Eight native staff members of Samaritan’s Purse were released from detention in South Sudan on Tuesday.
The staff were reported to have been abducted by rebel forces on Monday in the Mayendit region, and some reports even mentioned that the kidnappers requested food as ransom.
However, Samaritan’s Purse denied that there was any ransom request, and clarified to Voice of America that the staff were detained, rather than abducted.
“They were clearly held against their will, but we do not see it as a kidnapping,” Ken Isaacs, vice president of programs and government relations at Samaritan’s Purse, told Voice of America.
The rebel forces also denied on Tuesday that they kidnapped the Samaritan’s Purse staff, who are also residents of the Mayendit area.
“These aid workers are supporting the community and these communities are in liberated areas. So, how should we even abduct someone who supports you?” Lam Paul Gabriel, a deputy rebel spokesman, told Reuters. “It is unreasonable to do that. It is just a matter of branding us as bad people.”
Samaritan’s Purse released a statement on Tuesday expressing gratitude for the safety of the staff.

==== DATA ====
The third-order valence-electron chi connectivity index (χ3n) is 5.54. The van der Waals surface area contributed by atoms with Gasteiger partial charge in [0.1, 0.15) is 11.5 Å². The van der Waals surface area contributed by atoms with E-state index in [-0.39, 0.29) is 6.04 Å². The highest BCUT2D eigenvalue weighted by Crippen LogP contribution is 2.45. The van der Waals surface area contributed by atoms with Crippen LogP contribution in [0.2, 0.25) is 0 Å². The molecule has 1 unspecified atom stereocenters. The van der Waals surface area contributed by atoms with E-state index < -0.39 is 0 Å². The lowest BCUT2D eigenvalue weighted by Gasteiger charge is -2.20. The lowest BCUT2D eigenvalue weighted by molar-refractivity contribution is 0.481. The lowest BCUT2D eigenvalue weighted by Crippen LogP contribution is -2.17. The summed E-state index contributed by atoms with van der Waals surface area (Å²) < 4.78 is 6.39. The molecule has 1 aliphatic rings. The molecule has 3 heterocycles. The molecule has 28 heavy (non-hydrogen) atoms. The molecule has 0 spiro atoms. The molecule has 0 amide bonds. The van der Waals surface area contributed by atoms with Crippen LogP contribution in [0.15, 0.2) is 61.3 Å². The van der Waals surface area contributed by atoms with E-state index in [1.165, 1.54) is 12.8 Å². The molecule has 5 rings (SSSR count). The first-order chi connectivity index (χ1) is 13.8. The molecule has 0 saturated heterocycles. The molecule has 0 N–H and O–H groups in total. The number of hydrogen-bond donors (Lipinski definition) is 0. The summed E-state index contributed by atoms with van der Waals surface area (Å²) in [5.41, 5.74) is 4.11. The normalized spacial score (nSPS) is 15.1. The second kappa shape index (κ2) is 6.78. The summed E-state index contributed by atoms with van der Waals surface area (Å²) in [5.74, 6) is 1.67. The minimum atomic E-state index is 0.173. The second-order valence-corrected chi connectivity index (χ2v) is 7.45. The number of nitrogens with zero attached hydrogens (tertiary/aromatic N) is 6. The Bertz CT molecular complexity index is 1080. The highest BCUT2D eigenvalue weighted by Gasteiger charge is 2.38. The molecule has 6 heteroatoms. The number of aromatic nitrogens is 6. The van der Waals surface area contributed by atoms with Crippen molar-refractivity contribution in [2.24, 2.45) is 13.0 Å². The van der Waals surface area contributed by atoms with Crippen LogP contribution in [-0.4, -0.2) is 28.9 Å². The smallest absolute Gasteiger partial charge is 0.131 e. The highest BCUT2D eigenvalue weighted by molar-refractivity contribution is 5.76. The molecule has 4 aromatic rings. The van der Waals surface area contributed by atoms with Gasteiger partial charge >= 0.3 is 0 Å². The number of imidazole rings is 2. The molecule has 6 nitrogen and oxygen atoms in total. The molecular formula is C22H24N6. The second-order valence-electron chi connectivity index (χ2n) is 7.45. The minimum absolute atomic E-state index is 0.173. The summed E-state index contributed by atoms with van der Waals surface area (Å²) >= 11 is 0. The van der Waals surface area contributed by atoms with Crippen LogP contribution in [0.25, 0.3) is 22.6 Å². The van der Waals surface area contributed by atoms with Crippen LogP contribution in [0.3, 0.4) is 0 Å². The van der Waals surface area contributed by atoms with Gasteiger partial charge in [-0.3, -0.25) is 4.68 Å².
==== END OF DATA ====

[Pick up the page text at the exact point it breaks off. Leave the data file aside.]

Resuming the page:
“Samaritan’s Purse is thankful to God for the safe release of our South Sudanese national staff, who had been detained by armed personnel in the Mayendit area of South Sudan,” the group said.
“There was no ransom request, and the previously detained staff members are now in a safe location,” the statement continues. “We are grateful for the World Food Programme’s support in helping us relocate them.”
According to Samaritan’s Purse, the group had been active in providing food to the people residing in the Mayendit region for over two years, but pulled out its local staff two weeks ago after the group feared violence would come in the area.
In the month of February, the local staff in the Mayendit area provided food for more than 100,000 people, the organization said.
Meanwhile, the nation of South Sudan has been undergoing a violent civil war, and the United Nations declared recently that it is also in a state of famine.
In February, the Food and Agriculture Organization of the United nations (FAO), the United Nations Children’s Fund (UNICEF), and the World Food Programme (WFP) stated that as many as 5 million people may face extreme food shortages by the summer if they do not receive aid.
The violence in the South Sudanese villages has hindered efforts in providing food aid as well, according to Samaritan’s Purse.
“Because of local fighting in the [Mayendit] region, we have had to temporarily halt our food distributions,” the group stated. “Please pray that God will enable us to restore our teams back to Mayendit and resume ministering to the physical and spiritual needs of the people there.”